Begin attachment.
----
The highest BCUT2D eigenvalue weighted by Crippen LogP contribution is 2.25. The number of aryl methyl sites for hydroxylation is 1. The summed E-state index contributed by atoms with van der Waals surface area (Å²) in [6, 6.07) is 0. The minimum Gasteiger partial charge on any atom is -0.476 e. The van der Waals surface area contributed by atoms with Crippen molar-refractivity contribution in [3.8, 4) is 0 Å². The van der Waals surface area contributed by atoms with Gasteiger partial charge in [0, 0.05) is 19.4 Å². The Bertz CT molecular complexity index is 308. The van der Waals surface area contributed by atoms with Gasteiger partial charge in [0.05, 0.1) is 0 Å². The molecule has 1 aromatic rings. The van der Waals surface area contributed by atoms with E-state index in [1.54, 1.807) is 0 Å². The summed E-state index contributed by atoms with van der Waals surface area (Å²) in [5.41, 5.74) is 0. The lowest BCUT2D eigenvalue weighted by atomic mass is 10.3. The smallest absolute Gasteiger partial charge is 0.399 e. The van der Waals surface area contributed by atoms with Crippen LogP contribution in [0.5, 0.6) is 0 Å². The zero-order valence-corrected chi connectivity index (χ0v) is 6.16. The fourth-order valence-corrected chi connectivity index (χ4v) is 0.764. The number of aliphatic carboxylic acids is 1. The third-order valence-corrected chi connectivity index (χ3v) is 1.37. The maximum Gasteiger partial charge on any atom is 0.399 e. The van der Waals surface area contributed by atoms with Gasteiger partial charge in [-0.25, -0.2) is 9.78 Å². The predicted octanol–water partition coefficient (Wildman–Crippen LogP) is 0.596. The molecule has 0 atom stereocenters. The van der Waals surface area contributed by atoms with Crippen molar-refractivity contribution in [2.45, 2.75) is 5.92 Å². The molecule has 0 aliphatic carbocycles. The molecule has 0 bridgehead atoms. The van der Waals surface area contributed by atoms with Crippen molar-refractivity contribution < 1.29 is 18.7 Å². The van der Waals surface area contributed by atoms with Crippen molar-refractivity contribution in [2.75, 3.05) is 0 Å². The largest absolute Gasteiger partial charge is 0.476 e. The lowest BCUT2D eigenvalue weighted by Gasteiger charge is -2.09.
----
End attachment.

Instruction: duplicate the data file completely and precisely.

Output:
The highest BCUT2D eigenvalue weighted by Crippen LogP contribution is 2.25. The number of aryl methyl sites for hydroxylation is 1. The summed E-state index contributed by atoms with van der Waals surface area (Å²) in [6, 6.07) is 0. The minimum Gasteiger partial charge on any atom is -0.476 e. The van der Waals surface area contributed by atoms with Crippen molar-refractivity contribution in [3.8, 4) is 0 Å². The van der Waals surface area contributed by atoms with Gasteiger partial charge in [0, 0.05) is 19.4 Å². The Bertz CT molecular complexity index is 308. The van der Waals surface area contributed by atoms with Gasteiger partial charge in [0.05, 0.1) is 0 Å². The molecule has 1 aromatic rings. The van der Waals surface area contributed by atoms with E-state index in [1.54, 1.807) is 0 Å². The summed E-state index contributed by atoms with van der Waals surface area (Å²) in [5.41, 5.74) is 0. The lowest BCUT2D eigenvalue weighted by atomic mass is 10.3. The smallest absolute Gasteiger partial charge is 0.399 e. The van der Waals surface area contributed by atoms with Crippen LogP contribution in [0.5, 0.6) is 0 Å². The zero-order valence-corrected chi connectivity index (χ0v) is 6.16. The fourth-order valence-corrected chi connectivity index (χ4v) is 0.764. The number of aliphatic carboxylic acids is 1. The third-order valence-corrected chi connectivity index (χ3v) is 1.37. The maximum Gasteiger partial charge on any atom is 0.399 e. The van der Waals surface area contributed by atoms with Gasteiger partial charge in [-0.25, -0.2) is 9.78 Å². The predicted octanol–water partition coefficient (Wildman–Crippen LogP) is 0.596. The molecule has 0 atom stereocenters. The van der Waals surface area contributed by atoms with Crippen molar-refractivity contribution in [2.45, 2.75) is 5.92 Å². The molecule has 0 aliphatic carbocycles. The molecule has 0 bridgehead atoms. The van der Waals surface area contributed by atoms with Crippen molar-refractivity contribution < 1.29 is 18.7 Å². The van der Waals surface area contributed by atoms with Crippen molar-refractivity contribution in [2.75, 3.05) is 0 Å². The largest absolute Gasteiger partial charge is 0.476 e. The lowest BCUT2D eigenvalue weighted by Gasteiger charge is -2.09.